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Building a star in a smaller jar

Researchers at the U.S. Department of Energy’s (DOE) Princeton Plasma Physics Laboratory (PPPL) have gained a better understanding of a promising method for improving the confinement of superhot fusion plasma using magnetic fields. Improved plasma confinement could enable a fusion reactor called a spherical tokamak to be built smaller and less expensively, moving the world closer to reproducing on Earth the fusion energy that powers the sun and stars.

The improved confinement is made possible by the so-called enhanced pedestal (EP) H-mode, a variety of the high performance, or H-mode, plasma state that has been observed for decades in tokamaks around the world. When a fusion plasma enters H-mode, it requires less heating to get to the superhot temperatures necessary for fusion reactions.

The new understanding reveals some of the underlying mechanics of EP H-mode, a condition that researchers discovered more than a decade ago. Scientists led by physicists at PPPL have now found that the EP H-mode improves upon H-mode in spherical tokamaks by lowering the density of the plasma edge.

The reduced density occurs in EP H-mode when small instabilities in the plasma edge eject relatively cold, low-energy particles. With fewer cold particles to bump into, the hotter particles in the plasma are less likely to leak out.

“As the higher energy particles stay in the plasma in larger quantities, they increase the pressure in the plasma, feeding the instabilities that throw out colder particles and further lowering the edge density,” said PPPL physicist Devon Battaglia, lead author of a paper reporting the results in Physics of Plasmas. “Ultimately, the fortuitous interaction allows the plasma to stay hotter with the same heating and little change to the average plasma density.”

Physicists want to understand the conditions under which EP H-mode occurs so they can recreate them in future fusion power plants. “If we could run the plasma with this characteristic in a steady-state fashion, it would provide an additional route to optimize the size and power gain of future fusion reactors,” said PPPL physicist Walter Guttenfelder, one of the researchers who contributed to the findings.

Fusion reactors combine light elements in the form of plasma — the hot, charged state of matter composed of free electrons and atomic nuclei — to generate large amounts of energy. Scientists use fusion reactors to develop the process that drives the sun and stars for a virtually inexhaustible supply of power to generate electricity.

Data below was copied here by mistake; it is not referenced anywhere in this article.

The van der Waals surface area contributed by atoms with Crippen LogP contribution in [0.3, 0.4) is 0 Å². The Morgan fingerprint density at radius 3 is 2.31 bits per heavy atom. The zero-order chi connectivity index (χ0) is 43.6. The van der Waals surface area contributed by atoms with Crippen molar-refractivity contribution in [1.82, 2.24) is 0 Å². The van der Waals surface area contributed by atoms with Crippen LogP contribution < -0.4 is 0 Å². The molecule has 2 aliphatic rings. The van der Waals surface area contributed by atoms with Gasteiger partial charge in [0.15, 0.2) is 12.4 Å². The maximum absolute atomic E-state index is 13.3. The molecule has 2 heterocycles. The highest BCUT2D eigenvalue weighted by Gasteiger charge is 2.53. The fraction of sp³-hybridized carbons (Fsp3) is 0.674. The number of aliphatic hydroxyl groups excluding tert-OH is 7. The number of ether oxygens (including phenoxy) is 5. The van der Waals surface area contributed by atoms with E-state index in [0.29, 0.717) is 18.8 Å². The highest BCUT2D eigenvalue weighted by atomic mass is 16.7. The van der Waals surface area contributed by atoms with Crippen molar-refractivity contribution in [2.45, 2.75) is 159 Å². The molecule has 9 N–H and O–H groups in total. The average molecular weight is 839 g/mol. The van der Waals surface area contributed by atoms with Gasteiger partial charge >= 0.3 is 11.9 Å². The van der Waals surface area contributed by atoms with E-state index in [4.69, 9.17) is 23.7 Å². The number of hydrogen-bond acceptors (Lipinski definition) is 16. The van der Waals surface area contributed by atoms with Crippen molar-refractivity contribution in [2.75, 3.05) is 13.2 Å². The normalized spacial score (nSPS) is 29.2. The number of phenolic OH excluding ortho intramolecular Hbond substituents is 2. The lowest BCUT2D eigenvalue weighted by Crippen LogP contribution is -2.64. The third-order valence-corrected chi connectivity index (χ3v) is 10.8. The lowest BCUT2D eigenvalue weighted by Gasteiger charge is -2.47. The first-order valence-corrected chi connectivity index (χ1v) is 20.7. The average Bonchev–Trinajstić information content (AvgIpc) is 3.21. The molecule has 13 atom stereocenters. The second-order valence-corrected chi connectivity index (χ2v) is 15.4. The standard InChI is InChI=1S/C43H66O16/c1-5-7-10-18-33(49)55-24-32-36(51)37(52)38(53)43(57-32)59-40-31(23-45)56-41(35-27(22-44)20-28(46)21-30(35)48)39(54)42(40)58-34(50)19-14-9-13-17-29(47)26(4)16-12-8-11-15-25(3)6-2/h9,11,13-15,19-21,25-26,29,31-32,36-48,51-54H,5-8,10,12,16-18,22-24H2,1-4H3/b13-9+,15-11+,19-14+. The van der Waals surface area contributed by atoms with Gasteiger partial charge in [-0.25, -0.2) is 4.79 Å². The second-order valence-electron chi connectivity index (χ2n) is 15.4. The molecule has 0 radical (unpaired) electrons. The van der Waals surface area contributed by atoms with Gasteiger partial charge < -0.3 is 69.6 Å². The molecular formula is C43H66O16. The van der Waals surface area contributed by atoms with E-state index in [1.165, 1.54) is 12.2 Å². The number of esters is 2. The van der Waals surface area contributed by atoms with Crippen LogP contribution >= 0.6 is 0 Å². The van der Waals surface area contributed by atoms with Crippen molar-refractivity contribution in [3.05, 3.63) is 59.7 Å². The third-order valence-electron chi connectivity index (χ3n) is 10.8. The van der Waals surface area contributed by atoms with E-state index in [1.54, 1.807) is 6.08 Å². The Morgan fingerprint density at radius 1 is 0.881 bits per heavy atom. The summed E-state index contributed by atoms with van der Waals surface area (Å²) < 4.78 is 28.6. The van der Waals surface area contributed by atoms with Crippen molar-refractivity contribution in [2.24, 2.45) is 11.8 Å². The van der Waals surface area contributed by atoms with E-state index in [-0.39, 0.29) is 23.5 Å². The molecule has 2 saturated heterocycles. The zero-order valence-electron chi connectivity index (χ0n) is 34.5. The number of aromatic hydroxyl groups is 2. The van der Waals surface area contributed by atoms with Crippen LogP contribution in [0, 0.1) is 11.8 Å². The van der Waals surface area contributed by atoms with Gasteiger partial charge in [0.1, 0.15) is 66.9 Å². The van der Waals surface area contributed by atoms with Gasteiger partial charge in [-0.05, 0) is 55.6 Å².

Physicists Rajesh Maingi and David Gates discovered EP H-mode in 2009 while using PPPL’s National Spherical Torus Experiment (NSTX), the predecessor of the National Spherical Torus Experiment-Upgrade (NSTX-U). “Their discovery was exciting because the confined plasma reorganized and did a better job of holding on to its heat without a big change in the amount of plasma,” said Battaglia.

“It’s like adding better insulation to your house,” he said. “The more the plasma holds on to its heat, the smaller you can make the device, since you don’t need additional layers of plasma to insulate the hot core.” Moreover, he added, “by taking a leap in our understanding of how EP H-mode comes about, we can have more confidence in being able to predict if it’s going to happen. The next step is to use the new capabilities of NSTX-U to demonstrate that we can take advantage of this process in our designs for fusion reactors.”

Collaborators have included researchers from PPPL and the University of Wisconsin-Madison. The research was supported by the DOE’s Office of Science.

NSTX-U is a DOE Office of Science user facility.

PPPL, on Princeton University's Forrestal Campus in Plainsboro, N.J., is devoted to creating new knowledge about the physics of plasmas — ultra-hot, charged gases — and to developing practical solutions for the creation of fusion energy. The Laboratory is managed by the University for the U.S. Department of Energy’s Office of Science, which is the single largest supporter of basic research in the physical sciences in the United States and is working to address some of the most pressing challenges of our time. For more information, visit https://energy.gov/science

U.S. Department of Energy
Princeton Plasma Physics Laboratory is a U.S. Department of Energy national laboratory managed by Princeton University.

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